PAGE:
At present, efforts are being made to raise awareness and encourage fishermen to dedicate part of their activity to collecting plastics and especially not to return the plastic collected during the extraction of fish to the sea. However, the scant benefit it brings them makes it difficult to incorporate this economic activity into the sector.
All these factors make a product of lower quality more expensive than that of new plastic, already cheaper, and that of waste that is already in the recycling cycle from its disposal. This is decisive for companies when choosing the raw material for their products. Consequently, plastic continues to be produced instead of recycling or reusing that recovered from the sea.
Today, there are companies that offer products made from recycled or reclaimed plastic. However, if we look closely at the raw material, it is likely that it does not come from the sea, but has been recovered before being discarded. The waste will be purchased directly from its generator, eliminating the costs associated with its recovery and treatment.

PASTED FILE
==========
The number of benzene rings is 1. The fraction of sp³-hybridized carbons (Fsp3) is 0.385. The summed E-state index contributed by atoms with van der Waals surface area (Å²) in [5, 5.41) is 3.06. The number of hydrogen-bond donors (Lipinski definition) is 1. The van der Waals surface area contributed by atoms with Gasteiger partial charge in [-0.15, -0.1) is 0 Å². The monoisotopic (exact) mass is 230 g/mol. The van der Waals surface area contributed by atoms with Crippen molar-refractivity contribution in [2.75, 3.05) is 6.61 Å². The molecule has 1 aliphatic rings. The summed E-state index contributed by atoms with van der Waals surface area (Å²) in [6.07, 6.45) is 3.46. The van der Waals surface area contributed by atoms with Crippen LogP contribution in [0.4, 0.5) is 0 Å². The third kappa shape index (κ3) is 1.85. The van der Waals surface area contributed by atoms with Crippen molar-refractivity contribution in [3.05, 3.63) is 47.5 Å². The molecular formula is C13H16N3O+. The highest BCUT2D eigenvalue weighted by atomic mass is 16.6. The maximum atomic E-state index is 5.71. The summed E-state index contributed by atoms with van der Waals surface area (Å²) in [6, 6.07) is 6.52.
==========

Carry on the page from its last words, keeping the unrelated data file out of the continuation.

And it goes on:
Necessary changes in the current model
It is necessary to develop and promote the recovery of used plastic as a product for use and not as waste. This would be the best way to prevent it from ending up in the sea, since the industry would capture it before it is discarded.
Although there are currently initiatives at European and global level that promote the use of recycled plastic in industry, it is necessary to consolidate the implementation of circular economy practices. The production companies have to incorporate this dynamic of reuse in their production processes. The consumer must demand environmentally sensitive products and be willing to pay a little more for them.